Uniform National Standards?

Todd Brennan -
Safety First
- 9 Aug 2007 ( #322 )
2 min read
Todd Brennan is the founder and owner of Forkpro Australia. A former chairman of the Australian Industrial Truck Engineering Committee, Brennan aims to "fill the forklift safety gap" with Forkpro's forklift training courses. Together with his team, he has assisted tertiary institutions, including the Melbourne-based Monash University Accident Research Centre's forklift safety project.
From a young age, we are told that being unique is good. That makes it tough to get state governments to agree on adopting uniform national standards.

I think it was the legendary football commentator Rex Mossop who once declared that someone had managed to do something "simultaneously, together and all that same time"! Each time I hear one of our politicians talking about globalisation, standardisation, harmonisation, uniformity and the like, I immediately think of that classic line because at the end of the day they are all good for a chuckle.

As things now stand, each Australian state has its own varying processes for licensing of industrial equipment users, differing age requirements for these users, some variation in licence (previously called certificates of competency) classes and many other idiosyncrasies. The federal government has had the goal of harmonising this area for some time now.

By now, most would be aware of the new National Standard for Licensing Persons Performing High Risk Work. This replaces the previous National Occupational Health and Safety Certification Standard for Users and Operators of Industrial Equipment [NOHSC:1006(2001)]. Basically these standards outline the minimum competence requirements for Industrial Equipment Operators within Australia.

Some of the key points of the new standard include the migration of the licence, training and assessment process to the vocational education sector or, as you may know them, Registered Training Organisations (private providers) or State Training Organisations (TAFE and the like). The main difference noticeable to the end user will be the process by which licences are issued and the likely inclusion of a set number of training hours prior to assessment, five-year renewal and a photo on the licence card.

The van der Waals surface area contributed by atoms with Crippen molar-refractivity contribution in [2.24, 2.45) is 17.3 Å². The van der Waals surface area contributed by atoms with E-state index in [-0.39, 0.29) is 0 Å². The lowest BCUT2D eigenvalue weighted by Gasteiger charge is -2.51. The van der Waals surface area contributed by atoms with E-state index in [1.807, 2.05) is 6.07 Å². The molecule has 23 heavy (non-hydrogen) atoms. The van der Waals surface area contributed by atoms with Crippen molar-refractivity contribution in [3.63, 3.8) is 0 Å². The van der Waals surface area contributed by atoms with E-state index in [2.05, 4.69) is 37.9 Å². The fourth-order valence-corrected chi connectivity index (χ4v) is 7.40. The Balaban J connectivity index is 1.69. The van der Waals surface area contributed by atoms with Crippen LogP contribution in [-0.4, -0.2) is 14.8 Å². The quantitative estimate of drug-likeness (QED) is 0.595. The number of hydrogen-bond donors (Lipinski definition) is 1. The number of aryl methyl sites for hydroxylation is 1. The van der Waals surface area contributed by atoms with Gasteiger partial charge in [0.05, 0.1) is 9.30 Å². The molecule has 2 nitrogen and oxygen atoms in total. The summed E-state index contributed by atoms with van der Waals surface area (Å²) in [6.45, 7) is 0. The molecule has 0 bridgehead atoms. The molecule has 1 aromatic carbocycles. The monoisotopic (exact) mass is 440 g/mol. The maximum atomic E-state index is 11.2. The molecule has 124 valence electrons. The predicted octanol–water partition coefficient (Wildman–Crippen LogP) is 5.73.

For this to be implemented, each state has to adopt it in legislation and the plan was that it should have happened on July 1st this year. Unfortunately, only Queensland actually did so, while Western Australia and Tasmania are to follow soon. Other states are considering time-frames over the next few years.

The second stage of this process is the review of all licence classes, based heavily upon the level of risk and methods of use. The ASCC standard has already dropped all earthmoving equipment classes. In general, state jurisdictions are still considering this development, but a licence to operate various classes of earthmoving equipment is still required and unlikely to be dropped on a state basis.

Overall, the introduction of this standard was to bring all state processes and procedures to obtain an Industrial Licence into line and to place this process with the VET sector. In doing so, the harmonised environment should enhance the levels of competence and safety of users. However, as all states maneuver, it is becoming increasinlyg evident that we may end up with just as many idiosyncrasies - if not more - than currently exist.

In this day of the global community, shouldn't all states be pulling "together, simultaneously and all at the same time"?
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